Advancing electronic voting systems in Nigeria's electoral process: legal challenges and future directions
This article aims to examine the legal and policy challenges associated with adopting an electronic voting (e-voting) system in Nigeria’s electoral process. Nigeria, Africa’s largest democracy, has for many years been held down by issues of election fraud, thuggery, violence as seen in past manual elections in the country. The article argues that, if properly implemented and financed, e-election offers great promise and potential as the panacea for voter fraud in Nigeria’s electoral system. First, it examines the theoretical, legal and constitutional basis for e-voting. Second, drawing lessons from other jurisdictions, it analyses practical challenges for the implementation and adoption of an e-voting system in Nigeria. These challenges include the possible compromise of e-voting devices, by viruses or other malicious software; manipulation by people with privileged access to the system, either system developers, system administrators or malicious hackers; denial-of-service attacks (attacks that result in the e-voting facility being disabled or otherwise unavailable for voters to use); lack of adequate supervision mechanisms; and the difficulties of proving electronic attacks in courts of law among other things. Many of these problems are beyond the contemplation of and, therefore, are unaddressed by Nigeria’s Electoral Act, making the law currently incapable and unsuitable to effectively respond to these problems. The article calls for a reform of the Nigerian Electoral Act to better address peculiar legal and constitutional challenges associated with e-voting systems.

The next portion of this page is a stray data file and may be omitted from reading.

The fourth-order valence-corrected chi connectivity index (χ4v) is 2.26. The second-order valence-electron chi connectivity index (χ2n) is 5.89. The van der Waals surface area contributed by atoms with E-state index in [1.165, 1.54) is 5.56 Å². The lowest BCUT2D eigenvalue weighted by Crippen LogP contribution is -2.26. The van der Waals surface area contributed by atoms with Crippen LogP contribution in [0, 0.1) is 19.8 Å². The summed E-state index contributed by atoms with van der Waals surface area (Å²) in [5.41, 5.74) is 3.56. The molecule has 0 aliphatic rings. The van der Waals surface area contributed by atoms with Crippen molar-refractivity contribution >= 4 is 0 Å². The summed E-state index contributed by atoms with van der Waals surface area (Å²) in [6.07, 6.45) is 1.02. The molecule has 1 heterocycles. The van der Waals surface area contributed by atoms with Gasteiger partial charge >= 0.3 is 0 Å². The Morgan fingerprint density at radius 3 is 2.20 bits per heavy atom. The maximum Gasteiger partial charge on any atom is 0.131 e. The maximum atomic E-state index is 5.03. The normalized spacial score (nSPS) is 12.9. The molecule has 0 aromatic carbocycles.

Keywords: E-elections, Hacking, Democracy, Election Piloting